Siri continues to be limited to those using an iPhone 4S or later; third-generation iPad or later; iPad mini; and fifth-generation iPod touch. It also may not be available for your country. And if it's a new Siri voice you desire, keep in mind that it'll only be available initially in English, French, or German.
Not really. Launching and using apps is largely the same. But there will be some new things to learn. For example, you can now swipe up from the bottom of the screen to summon Control Center (a handy panel that gives you access to many of your most commonly-used system features). There's another new swipe-from-the-left-edge gesture that means “go up a level” when you're in Mail, for example.
How did you feel about green felt? Wood bookshelves? Stitched leather? I hope the answer is “not great,” because they're all gone in iOS 7. Instead they've been replaced with a new cleaner design that's largely about simple lines and icons. While there are elements reminiscent of Microsoft's recent Windows Phone design, iOS 7 clearly has its own distinct style. These aren't just subtle enhancements either; they permeate every bit of the interface.
Where to begin? The entire look and feel of the system has been overhauled, with flatter icons, less skeumorphism, and thinner typefaces. That said, anybody who's used iOS will probably feel mostly at home: Apple hasn't changed the home screen much, and the basic gestures and interactions are largely the same, with a few new exceptions.
The iOS kernel is XNU, the kernel of Darwin. The original iPhone OS (1.0) up to iPhone OS 3.1.3 used Darwin 9.0.0d1. iOS 4 was based on Darwin 10.0.0. iOS 5 was based on Darwin 11.0.0. iOS 6 was based on Darwin 13.0.0. iOS 7 is based on Darwin 14.0.0
In iOS 4.0 to iOS 6.x, double-clicking the home button activates the application switcher. A scrollable dock-like interface appears from the bottom, moving the contents of the screen up. Choosing an icon switches to an application. To the far left are icons which function as music controls, a rotation lock, and on iOS 4.2 and above, a volume controller. Holding the icons briefly makes them "jiggle" (similarly to the homescreen) and allows the user to force quit the applications by simply tapping the red minus circle that appears at the corner of the app's icon.
multitasking is supported through seven background APIs:
Background audio – application continues to run in the background as long as it is playing audio or video content
Voice over IP – application is suspended when a phone call is not in progress
Background location – application is notified of location changes
Local notifications – application schedules local notifications to be delivered at a predetermined time
Task completion – application asks the system for extra time to complete a given task
Fast app switching – application does not execute any code and may be removed from memory at any time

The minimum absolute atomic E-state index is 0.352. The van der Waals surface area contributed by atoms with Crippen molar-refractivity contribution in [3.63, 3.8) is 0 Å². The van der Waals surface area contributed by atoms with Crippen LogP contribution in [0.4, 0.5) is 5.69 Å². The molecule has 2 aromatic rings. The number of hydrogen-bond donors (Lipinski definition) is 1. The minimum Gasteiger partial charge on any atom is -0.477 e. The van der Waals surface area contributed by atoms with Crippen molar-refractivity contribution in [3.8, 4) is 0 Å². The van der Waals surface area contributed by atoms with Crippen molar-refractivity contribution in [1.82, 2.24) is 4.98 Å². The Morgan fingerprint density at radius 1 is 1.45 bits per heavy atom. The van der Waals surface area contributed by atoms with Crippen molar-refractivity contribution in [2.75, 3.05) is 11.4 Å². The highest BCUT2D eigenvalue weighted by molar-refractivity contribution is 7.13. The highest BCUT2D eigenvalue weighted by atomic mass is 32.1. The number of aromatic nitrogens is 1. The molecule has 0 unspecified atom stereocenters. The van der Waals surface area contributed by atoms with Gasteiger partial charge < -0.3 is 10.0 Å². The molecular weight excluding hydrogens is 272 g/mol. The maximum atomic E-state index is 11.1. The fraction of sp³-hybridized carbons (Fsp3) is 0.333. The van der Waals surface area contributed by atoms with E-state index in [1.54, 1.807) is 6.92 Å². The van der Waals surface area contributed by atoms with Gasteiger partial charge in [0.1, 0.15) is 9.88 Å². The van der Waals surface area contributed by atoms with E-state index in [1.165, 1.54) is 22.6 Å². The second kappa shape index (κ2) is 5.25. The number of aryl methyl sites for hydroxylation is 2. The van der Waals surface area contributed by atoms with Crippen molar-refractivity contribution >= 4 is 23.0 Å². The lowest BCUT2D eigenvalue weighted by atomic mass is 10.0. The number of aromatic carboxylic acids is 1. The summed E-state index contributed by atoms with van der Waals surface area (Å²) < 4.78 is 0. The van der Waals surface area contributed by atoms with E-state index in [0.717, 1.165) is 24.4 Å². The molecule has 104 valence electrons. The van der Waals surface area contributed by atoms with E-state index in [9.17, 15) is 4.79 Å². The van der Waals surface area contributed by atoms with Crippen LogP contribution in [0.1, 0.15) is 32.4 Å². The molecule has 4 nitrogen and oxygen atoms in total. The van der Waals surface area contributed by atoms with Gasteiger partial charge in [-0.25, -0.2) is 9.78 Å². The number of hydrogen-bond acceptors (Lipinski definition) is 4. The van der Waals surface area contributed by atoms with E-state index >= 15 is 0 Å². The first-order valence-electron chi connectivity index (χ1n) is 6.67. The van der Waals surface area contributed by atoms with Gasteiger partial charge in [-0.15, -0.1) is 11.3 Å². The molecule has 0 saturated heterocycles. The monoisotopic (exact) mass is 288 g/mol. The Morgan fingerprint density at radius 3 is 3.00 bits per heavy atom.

The home screen (rendered by and also known as "SpringBoard") displays application icons and a dock at the bottom of the screen where users can pin their most frequently used apps. The home screen appears whenever the user unlocks the device or presses the "Home" button (a physical button on the device) whilst in another app. The screen's background can be customized with other customizations available through jailbreaking. The screen has a status bar across the top to display data, such as time, battery level, and signal strength. The rest of the screen is devoted to the current application. When a passcode is set and a user switches on the device, the passcode must be entered at the Lock Screen before access to the Home Screen is granted.
Yes. On WordPress.com blogs, all communication (done over XML-RPC) is by default going to use an encrypted connection via SSL. For self-hosted WordPress, if you have SSL enabled, WordPress 2.6.1 or later supports pointing the RSD information at the “https” version of xmlrpc.php which creates an encrypted communication link with the App.
When you are ready to publish, change the status of the post (from the Settings screen) to “Published” and then tap “Save.”
You can choose whether to have photos resized for faster uploading. You can choose between predefined dimensions (small/medium/large) or setting a custom resize dimension.
1. A common issue that can cause errors with the App is invalid characters. The easiest way to check is to go to the W3C Markup Validator and type in the URL of your WordPress site. If you get a response such as “… one or more bytes that I cannot interpret as UTF-8″ that is most likely what is causing the app to have trouble with your site.
2. You can also try with the default theme and with no active plug-in.
(Trying it with the default theme and plugins disabled will help pin down where the problem is. If everything works then you go back and enable your theme and then try it again. If everything still works then you go back and activate each plugin one at a time until you find the one that is causing the breakage.)
The App works with any device that is running iOS version 7 or greater.